The March meeting and the preceding preparatory meetings provided catalytic opportunities for identifying additional HIV services–including index partner testing, linkage to care, and loss-to-follow-up search–that could potentially benefit from the PBI model; discussing lessons learned from other PBI global initiatives; and utilizing evidence-based practices to design well-conceived and context-driven programs.

Marianne Holec, Senior Program Manager for I-TECH Zimbabwe’s voluntary medical male circumcision program; Efison Dhodho, Results-based Financing Health Specialist from the Programs Coordination Unit of the Ministry of Health of Zimbabwe; and Charbel El Bcheraoui, PhD, Assistant Professor at the Institute for Health Metrics and Evaluation (IHME) were keynote speakers at the event.

These working meetings resulted in meaningful exchanges between the guest speakers and Ukrainian experts about the successes (e.g., an increase in short-term achievement of targets and the opportunity to identify and target largest areas of need) and challenges (e.g., workplace friction, dissatisfaction with incentives, lack of teamwork, and reduced quality of care) of PBI implementation globally and in Ukraine to date.

Meeting participants appreciated the practical advice given by the guest speakers on designing effective, intentional, and sustainable PBI models for the longer term for HIV services. Experts advised developing a well-designed program that is adapted to local context; starting at a few sites and try different strategies to see what works best; gathering input from the providers as to what will work best; building in health competition between sites; and having a strong M&E framework.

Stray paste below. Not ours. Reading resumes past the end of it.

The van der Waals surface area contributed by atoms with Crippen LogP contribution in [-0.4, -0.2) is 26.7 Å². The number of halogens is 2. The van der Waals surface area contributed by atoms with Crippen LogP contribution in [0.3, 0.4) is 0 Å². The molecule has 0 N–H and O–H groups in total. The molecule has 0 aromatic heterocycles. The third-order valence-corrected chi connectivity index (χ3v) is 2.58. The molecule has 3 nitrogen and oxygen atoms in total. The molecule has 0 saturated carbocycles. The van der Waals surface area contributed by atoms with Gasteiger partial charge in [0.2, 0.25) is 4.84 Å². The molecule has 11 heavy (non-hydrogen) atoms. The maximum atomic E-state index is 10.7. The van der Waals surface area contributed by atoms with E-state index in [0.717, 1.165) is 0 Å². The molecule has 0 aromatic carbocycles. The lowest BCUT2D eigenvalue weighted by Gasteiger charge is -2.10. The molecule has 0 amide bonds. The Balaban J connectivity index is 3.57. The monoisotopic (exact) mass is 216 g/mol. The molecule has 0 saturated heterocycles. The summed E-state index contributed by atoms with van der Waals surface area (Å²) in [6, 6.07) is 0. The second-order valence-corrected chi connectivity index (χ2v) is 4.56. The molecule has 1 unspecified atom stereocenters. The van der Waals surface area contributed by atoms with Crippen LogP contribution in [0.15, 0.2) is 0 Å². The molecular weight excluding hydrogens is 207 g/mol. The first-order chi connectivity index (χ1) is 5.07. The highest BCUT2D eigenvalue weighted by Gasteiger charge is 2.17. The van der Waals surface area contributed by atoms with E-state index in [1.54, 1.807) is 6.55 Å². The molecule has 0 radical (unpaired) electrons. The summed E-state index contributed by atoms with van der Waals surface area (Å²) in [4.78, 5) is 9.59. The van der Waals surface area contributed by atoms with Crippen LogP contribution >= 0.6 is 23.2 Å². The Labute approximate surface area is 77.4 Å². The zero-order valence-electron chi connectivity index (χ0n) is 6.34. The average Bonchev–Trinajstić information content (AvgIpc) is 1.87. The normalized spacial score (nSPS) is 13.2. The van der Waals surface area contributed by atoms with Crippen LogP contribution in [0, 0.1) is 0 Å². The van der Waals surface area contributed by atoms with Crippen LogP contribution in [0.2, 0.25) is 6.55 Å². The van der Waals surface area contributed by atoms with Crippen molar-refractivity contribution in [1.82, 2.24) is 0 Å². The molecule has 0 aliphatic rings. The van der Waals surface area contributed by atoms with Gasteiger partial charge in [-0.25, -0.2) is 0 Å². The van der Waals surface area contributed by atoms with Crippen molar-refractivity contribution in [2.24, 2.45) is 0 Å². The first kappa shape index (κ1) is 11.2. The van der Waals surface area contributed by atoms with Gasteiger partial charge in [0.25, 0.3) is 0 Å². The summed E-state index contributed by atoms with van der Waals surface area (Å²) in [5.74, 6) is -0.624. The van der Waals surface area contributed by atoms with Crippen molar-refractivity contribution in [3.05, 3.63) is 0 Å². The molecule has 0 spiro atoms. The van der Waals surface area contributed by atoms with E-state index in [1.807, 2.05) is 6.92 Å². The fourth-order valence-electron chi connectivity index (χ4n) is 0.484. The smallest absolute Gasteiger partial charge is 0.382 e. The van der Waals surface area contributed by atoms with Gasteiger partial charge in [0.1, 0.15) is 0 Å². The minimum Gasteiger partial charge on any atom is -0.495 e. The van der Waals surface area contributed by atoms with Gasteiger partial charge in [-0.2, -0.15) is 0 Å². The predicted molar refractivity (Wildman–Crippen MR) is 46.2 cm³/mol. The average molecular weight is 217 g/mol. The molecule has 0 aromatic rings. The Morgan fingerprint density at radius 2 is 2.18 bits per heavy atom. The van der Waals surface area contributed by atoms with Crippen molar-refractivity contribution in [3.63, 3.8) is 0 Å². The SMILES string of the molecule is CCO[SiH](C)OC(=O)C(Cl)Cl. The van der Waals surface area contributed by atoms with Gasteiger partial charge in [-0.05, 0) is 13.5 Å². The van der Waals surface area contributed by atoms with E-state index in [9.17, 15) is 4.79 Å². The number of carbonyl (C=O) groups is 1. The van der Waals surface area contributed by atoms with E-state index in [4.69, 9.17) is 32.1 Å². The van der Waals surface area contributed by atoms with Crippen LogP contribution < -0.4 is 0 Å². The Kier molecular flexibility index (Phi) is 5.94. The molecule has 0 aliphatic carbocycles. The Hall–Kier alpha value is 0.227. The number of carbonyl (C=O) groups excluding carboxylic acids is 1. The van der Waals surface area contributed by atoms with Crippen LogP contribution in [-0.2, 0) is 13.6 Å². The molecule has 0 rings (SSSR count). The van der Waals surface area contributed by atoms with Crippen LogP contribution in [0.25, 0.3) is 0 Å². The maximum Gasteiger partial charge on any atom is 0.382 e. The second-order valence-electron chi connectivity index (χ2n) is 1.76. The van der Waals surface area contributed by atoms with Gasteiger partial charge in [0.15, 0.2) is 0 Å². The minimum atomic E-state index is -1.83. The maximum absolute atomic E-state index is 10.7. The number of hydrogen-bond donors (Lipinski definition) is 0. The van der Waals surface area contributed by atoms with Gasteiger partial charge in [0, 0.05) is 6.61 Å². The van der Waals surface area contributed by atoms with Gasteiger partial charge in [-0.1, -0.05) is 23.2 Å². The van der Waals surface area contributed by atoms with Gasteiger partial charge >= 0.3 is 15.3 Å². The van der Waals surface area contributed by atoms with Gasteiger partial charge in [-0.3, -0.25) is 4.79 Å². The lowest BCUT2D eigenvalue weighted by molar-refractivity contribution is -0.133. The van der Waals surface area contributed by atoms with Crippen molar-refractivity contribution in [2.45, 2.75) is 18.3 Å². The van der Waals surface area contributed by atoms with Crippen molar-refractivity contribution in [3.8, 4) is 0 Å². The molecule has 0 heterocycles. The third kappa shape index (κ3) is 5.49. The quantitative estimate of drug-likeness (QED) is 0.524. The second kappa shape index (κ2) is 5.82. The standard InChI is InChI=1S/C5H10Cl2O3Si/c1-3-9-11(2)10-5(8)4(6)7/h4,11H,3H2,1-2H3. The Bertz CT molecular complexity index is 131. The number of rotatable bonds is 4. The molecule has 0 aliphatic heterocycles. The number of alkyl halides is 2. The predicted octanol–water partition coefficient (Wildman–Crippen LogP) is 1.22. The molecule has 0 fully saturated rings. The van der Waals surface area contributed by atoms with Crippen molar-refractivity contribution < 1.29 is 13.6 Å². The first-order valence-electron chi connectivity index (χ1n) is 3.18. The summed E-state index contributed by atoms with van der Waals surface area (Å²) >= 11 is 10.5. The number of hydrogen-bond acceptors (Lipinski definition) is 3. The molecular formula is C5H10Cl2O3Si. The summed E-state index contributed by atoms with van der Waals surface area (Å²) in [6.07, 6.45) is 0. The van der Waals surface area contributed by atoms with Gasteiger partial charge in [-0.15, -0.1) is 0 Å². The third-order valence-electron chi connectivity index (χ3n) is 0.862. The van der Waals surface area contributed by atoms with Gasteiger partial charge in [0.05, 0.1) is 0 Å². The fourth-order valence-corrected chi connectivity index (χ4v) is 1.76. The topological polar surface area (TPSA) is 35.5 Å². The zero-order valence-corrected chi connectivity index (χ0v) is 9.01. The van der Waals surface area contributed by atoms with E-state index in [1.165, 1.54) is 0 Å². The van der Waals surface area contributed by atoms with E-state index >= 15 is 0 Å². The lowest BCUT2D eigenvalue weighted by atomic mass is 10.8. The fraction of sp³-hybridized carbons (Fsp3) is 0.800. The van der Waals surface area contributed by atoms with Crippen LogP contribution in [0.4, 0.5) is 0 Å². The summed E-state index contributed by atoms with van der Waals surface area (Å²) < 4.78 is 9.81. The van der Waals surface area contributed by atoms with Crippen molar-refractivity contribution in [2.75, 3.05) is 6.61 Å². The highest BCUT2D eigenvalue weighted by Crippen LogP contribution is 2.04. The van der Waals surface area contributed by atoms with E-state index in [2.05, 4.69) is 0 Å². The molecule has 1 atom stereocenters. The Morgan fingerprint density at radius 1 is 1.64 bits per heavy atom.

With input from local stakeholders and international experts, I-TECH Ukraine has accepted the challenge of incorporating the key outcomes from the series of PBI meetings to structure the Ukrainian PBI model for HIV services. This narrative will include an outline of additional technical assistance required around its implementation.

THIS PROJECT IS SUPPORTED BY THE HEALTH RESOURCES AND SERVICES ADMINISTRATION (HRSA) OF THE U.S. DEPARTMENT OF HEALTH AND HUMAN SERVICES (HHS) UNDER U91HA06801, THE INTERNATIONAL AIDS EDUCATION AND TRAINING CENTER (IAETC). THE CONTENT OF THIS POST IS THE AUTHOR’S AND SHOULD NOT BE CONSTRUED AS THE OFFICIAL POSITION OR POLICY OF, NOR SHOULD ANY ENDORSEMENTS BE INFERRED BY HRSA, HHS OR THE U.S. GOVERNMENT.

I-TECH Ukraine Trains Faculty in Innovative Teaching Methods and Principles

Training participants and facilitators. Photo source: I-TECH Ukraine.

The International Training and Education Center for Health (I-TECH) Ukraine, in partnership with the Ukrainian Family Medicine Training Center of Bogomolets National Medical University, conducted a three-day training course for clinical educators on principles and innovative methods for effective teaching. The course was held outside Kyiv from 18-20 September 2018.